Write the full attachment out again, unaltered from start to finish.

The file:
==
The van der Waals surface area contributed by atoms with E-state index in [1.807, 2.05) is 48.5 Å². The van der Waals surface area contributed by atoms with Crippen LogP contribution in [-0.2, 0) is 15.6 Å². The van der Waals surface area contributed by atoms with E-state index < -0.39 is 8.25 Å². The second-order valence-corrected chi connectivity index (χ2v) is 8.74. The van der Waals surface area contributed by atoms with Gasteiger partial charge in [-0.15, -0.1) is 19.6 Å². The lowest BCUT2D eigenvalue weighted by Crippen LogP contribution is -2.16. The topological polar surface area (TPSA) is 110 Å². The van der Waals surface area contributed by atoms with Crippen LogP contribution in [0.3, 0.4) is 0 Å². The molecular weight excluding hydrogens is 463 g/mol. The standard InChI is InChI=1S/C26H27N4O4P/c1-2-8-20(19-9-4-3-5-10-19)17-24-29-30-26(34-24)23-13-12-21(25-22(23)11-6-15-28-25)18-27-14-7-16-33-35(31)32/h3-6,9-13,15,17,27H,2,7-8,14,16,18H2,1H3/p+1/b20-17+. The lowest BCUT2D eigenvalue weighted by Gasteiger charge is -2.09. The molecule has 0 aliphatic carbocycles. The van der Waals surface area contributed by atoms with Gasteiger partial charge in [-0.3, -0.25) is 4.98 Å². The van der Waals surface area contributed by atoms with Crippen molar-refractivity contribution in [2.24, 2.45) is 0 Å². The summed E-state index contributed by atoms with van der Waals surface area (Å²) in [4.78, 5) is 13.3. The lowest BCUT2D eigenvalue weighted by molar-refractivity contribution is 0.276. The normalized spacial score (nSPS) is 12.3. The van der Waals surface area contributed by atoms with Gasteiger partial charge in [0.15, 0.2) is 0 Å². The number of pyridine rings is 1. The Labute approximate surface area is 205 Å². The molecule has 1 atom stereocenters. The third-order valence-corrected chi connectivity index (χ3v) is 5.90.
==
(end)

The van der Waals surface area contributed by atoms with E-state index in [1.807, 2.05) is 48.5 Å². The van der Waals surface area contributed by atoms with Crippen LogP contribution in [-0.2, 0) is 15.6 Å². The van der Waals surface area contributed by atoms with E-state index < -0.39 is 8.25 Å². The second-order valence-corrected chi connectivity index (χ2v) is 8.74. The van der Waals surface area contributed by atoms with Gasteiger partial charge in [-0.15, -0.1) is 19.6 Å². The lowest BCUT2D eigenvalue weighted by Crippen LogP contribution is -2.16. The topological polar surface area (TPSA) is 110 Å². The van der Waals surface area contributed by atoms with Crippen LogP contribution in [0.3, 0.4) is 0 Å². The molecular weight excluding hydrogens is 463 g/mol. The standard InChI is InChI=1S/C26H27N4O4P/c1-2-8-20(19-9-4-3-5-10-19)17-24-29-30-26(34-24)23-13-12-21(25-22(23)11-6-15-28-25)18-27-14-7-16-33-35(31)32/h3-6,9-13,15,17,27H,2,7-8,14,16,18H2,1H3/p+1/b20-17+. The lowest BCUT2D eigenvalue weighted by Gasteiger charge is -2.09. The molecule has 0 aliphatic carbocycles. The van der Waals surface area contributed by atoms with Gasteiger partial charge in [-0.3, -0.25) is 4.98 Å². The van der Waals surface area contributed by atoms with Crippen molar-refractivity contribution in [2.24, 2.45) is 0 Å². The summed E-state index contributed by atoms with van der Waals surface area (Å²) in [4.78, 5) is 13.3. The lowest BCUT2D eigenvalue weighted by molar-refractivity contribution is 0.276. The normalized spacial score (nSPS) is 12.3. The van der Waals surface area contributed by atoms with Gasteiger partial charge in [0.15, 0.2) is 0 Å². The number of pyridine rings is 1. The Labute approximate surface area is 205 Å². The molecule has 1 atom stereocenters. The third-order valence-corrected chi connectivity index (χ3v) is 5.90.